Many thanks to Colin and the Palmerston North .NET User Group for hosting my presentation last night. Based on the conversations after my talk, it seems you enjoyed my presentation and that most of you had something useful to take away.
Here are some links on subjects that came up through the presentation, and afterwards as well.
In February last year, I posted a list of podcasts that form the core of my listening. While the list is slightly out of date (I really should post an update), all of the shows listed are still worth checking out.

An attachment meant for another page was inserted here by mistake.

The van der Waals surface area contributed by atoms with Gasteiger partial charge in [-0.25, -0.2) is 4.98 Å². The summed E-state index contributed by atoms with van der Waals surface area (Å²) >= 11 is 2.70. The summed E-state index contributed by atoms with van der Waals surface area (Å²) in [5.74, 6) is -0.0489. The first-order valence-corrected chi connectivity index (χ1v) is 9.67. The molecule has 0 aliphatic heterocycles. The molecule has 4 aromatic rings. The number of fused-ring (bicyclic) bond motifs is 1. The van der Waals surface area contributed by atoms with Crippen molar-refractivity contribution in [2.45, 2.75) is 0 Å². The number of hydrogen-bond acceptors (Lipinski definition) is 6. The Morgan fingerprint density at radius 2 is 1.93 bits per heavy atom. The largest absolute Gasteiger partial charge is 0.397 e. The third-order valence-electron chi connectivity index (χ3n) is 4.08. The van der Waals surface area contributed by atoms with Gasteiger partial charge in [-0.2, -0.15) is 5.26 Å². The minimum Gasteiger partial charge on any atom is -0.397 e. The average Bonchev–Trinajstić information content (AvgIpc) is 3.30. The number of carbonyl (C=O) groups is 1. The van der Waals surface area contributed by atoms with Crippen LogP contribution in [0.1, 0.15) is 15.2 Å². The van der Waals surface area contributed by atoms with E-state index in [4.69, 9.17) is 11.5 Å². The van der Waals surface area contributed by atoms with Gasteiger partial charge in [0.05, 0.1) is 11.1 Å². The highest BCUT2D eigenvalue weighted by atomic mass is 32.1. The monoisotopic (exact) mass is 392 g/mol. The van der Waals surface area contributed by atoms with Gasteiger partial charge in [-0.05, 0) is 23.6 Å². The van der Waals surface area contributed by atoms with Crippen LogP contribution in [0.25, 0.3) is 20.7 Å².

There’s a good article from RedGate on the New Features in C# 4.0 that’s worth reading if you haven’t caught up on C# 4.0. The dynamic keyword itself is very powerful and brings new capabilities (and new worries) for the C# developer.
I’d encourage you to “wind up the volume” of your use of tools to analyse your code. If you get a laundry list of compiler warnings from every build, work on reducing the list to zero. If your warnings are under control, try using fxCop (aka Code Analysis in Visual Studio) to look for hot spots. Already using fxCop? Try using Gendarme (open source) or NDepend.
I’ve found the original source of the quote I gave:
All problems in computer science can be solved by another level of indirection… Except for the problem of too many layers of indirection. – David Wheeler
Again, thanks for having me.